The vineyards of Corbières
stretch from the gates of Carcassonne to the Leucate and from the first foothills of the Pyrenees to the foot of the Montagne Noire. This appellation counts 13,500 hectares (33,360 acres) of vineyards that produce about 550,000 hectoliters of wine annually.
The lands of this vast appellation reveal traces of a turbulent geological history. The vines are planted on mainly clay-limestone soils, with variances in different zones: red sandstone in Boutenac, rocky terraces in Lézignan, grey marl in Quéribus and Serviès, schist in the Hautes Corbières, and Corallian Limestone along the Mediterranean. The influence of the Mediterranean can be seen in the scrub brush known as garrigue that is found in the eastern part of the appellation; the extreme western part is influenced by the Atlantic.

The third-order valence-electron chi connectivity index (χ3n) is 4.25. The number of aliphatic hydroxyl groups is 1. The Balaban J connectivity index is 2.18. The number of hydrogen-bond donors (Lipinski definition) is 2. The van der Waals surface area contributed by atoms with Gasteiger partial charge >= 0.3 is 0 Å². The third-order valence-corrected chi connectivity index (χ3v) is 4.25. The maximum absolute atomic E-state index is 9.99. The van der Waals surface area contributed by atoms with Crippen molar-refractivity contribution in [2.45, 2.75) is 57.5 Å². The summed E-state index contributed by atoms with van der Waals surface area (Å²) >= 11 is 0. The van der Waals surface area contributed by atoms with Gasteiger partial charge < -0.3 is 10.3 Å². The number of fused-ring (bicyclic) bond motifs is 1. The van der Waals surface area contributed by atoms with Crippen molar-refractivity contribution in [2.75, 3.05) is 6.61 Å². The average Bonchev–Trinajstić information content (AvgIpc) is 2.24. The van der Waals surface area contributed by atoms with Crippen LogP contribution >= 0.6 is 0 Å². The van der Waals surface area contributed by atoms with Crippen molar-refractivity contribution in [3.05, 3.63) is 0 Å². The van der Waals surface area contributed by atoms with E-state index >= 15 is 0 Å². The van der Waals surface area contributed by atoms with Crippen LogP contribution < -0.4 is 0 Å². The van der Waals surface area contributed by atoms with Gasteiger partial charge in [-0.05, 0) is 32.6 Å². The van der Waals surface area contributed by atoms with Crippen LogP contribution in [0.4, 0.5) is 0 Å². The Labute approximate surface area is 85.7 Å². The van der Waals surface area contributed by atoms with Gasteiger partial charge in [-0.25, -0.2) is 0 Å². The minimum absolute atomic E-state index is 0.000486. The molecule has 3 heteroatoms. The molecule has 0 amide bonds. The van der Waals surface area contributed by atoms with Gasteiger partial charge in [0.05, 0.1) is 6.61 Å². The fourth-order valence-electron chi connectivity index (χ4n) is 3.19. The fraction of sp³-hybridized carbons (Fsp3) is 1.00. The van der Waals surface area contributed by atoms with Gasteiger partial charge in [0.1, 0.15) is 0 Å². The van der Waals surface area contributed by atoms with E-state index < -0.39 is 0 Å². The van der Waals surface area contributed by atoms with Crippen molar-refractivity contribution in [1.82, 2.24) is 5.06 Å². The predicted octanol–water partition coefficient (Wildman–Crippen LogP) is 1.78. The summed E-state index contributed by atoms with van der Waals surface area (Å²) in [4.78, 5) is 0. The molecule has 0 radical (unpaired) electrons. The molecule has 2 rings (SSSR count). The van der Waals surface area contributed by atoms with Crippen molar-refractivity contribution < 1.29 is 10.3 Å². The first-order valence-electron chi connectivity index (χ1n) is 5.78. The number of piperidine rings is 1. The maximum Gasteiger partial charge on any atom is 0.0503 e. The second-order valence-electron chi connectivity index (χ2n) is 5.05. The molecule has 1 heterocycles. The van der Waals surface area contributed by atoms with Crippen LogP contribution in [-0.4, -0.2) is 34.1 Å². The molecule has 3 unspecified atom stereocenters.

The red and rosé wines of Corbières are made from a number of different grape varieties: Carignan (up to 50%), Syrah, Grenache Noir, Lladoner Pelut, Mourvèdre, Piquepoul Noir, Cinsault, and Terret Noir. The whites are made from Bourboulenc (locally called Malvoisie), Grenache Blanc, Maccabeu, Clairette, Muscat (up to 10%), Piquepoul, Terret Blanc, Marsanne, Roussanne, and Rolle (aka Vermentino). Traditional vinification is used for the reds and whites, and rosés may be made by either saignée or direct pressing. Château d'Aussières, Château Vieux Moulin, Domaine Maxime Magnon, and Château La Voulte-Gasparets produce masterful examples of Corbières.
More informations on the website of the wines of Corbières